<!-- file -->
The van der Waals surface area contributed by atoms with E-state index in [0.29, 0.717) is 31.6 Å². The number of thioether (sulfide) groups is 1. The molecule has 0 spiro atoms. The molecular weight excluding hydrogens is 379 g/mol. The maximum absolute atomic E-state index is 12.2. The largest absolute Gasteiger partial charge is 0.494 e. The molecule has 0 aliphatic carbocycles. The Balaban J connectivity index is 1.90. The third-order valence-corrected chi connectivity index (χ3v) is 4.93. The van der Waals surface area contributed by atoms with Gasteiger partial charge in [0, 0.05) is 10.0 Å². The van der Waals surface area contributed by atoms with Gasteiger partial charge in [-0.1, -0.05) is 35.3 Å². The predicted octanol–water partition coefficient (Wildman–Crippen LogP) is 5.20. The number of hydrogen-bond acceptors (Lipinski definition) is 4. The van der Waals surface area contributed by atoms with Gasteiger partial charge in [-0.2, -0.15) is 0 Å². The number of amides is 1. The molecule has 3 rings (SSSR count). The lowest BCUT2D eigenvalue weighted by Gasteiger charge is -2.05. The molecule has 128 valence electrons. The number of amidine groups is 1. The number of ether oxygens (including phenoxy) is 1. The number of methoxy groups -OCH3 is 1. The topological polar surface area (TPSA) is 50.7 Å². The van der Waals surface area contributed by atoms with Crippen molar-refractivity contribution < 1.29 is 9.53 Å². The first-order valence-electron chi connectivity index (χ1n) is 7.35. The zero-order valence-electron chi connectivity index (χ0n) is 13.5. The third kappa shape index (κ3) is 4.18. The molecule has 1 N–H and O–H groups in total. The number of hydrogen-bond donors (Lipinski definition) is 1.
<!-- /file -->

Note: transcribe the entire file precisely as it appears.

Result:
The van der Waals surface area contributed by atoms with E-state index in [0.29, 0.717) is 31.6 Å². The number of thioether (sulfide) groups is 1. The molecule has 0 spiro atoms. The molecular weight excluding hydrogens is 379 g/mol. The maximum absolute atomic E-state index is 12.2. The largest absolute Gasteiger partial charge is 0.494 e. The molecule has 0 aliphatic carbocycles. The Balaban J connectivity index is 1.90. The third-order valence-corrected chi connectivity index (χ3v) is 4.93. The van der Waals surface area contributed by atoms with Gasteiger partial charge in [0, 0.05) is 10.0 Å². The van der Waals surface area contributed by atoms with Gasteiger partial charge in [-0.1, -0.05) is 35.3 Å². The predicted octanol–water partition coefficient (Wildman–Crippen LogP) is 5.20. The number of hydrogen-bond acceptors (Lipinski definition) is 4. The van der Waals surface area contributed by atoms with Gasteiger partial charge in [-0.2, -0.15) is 0 Å². The number of amides is 1. The molecule has 3 rings (SSSR count). The lowest BCUT2D eigenvalue weighted by Gasteiger charge is -2.05. The molecule has 128 valence electrons. The number of amidine groups is 1. The number of ether oxygens (including phenoxy) is 1. The number of methoxy groups -OCH3 is 1. The topological polar surface area (TPSA) is 50.7 Å². The van der Waals surface area contributed by atoms with Crippen molar-refractivity contribution < 1.29 is 9.53 Å². The first-order valence-electron chi connectivity index (χ1n) is 7.35. The zero-order valence-electron chi connectivity index (χ0n) is 13.5. The third kappa shape index (κ3) is 4.18. The molecule has 1 N–H and O–H groups in total. The number of hydrogen-bond donors (Lipinski definition) is 1.